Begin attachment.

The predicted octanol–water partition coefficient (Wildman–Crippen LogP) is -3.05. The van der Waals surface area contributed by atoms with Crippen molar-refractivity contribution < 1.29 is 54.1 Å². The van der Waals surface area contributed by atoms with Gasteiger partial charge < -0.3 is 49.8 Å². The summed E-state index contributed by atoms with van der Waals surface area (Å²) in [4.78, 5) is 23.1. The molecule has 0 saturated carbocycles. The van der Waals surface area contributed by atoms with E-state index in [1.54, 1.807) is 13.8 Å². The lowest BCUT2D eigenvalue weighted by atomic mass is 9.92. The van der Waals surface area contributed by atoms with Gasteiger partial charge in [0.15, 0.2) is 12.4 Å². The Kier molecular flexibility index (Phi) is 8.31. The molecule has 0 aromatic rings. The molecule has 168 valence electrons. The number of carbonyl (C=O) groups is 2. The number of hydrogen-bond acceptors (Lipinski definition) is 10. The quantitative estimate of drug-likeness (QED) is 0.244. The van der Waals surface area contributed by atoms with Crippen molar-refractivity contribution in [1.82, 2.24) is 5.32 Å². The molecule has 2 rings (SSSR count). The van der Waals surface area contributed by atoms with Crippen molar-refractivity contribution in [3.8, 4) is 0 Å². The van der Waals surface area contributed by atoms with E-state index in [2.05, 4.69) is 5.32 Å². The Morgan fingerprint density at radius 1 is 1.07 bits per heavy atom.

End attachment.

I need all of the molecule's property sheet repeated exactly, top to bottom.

The predicted octanol–water partition coefficient (Wildman–Crippen LogP) is -3.05. The van der Waals surface area contributed by atoms with Crippen molar-refractivity contribution < 1.29 is 54.1 Å². The van der Waals surface area contributed by atoms with Gasteiger partial charge < -0.3 is 49.8 Å². The summed E-state index contributed by atoms with van der Waals surface area (Å²) in [4.78, 5) is 23.1. The molecule has 0 saturated carbocycles. The van der Waals surface area contributed by atoms with E-state index in [1.54, 1.807) is 13.8 Å². The lowest BCUT2D eigenvalue weighted by atomic mass is 9.92. The van der Waals surface area contributed by atoms with Gasteiger partial charge in [0.15, 0.2) is 12.4 Å². The Kier molecular flexibility index (Phi) is 8.31. The molecule has 0 aromatic rings. The molecule has 168 valence electrons. The number of carbonyl (C=O) groups is 2. The number of hydrogen-bond acceptors (Lipinski definition) is 10. The quantitative estimate of drug-likeness (QED) is 0.244. The van der Waals surface area contributed by atoms with Crippen molar-refractivity contribution in [1.82, 2.24) is 5.32 Å². The molecule has 2 rings (SSSR count). The van der Waals surface area contributed by atoms with Crippen molar-refractivity contribution in [3.8, 4) is 0 Å². The van der Waals surface area contributed by atoms with E-state index in [2.05, 4.69) is 5.32 Å². The Morgan fingerprint density at radius 1 is 1.07 bits per heavy atom.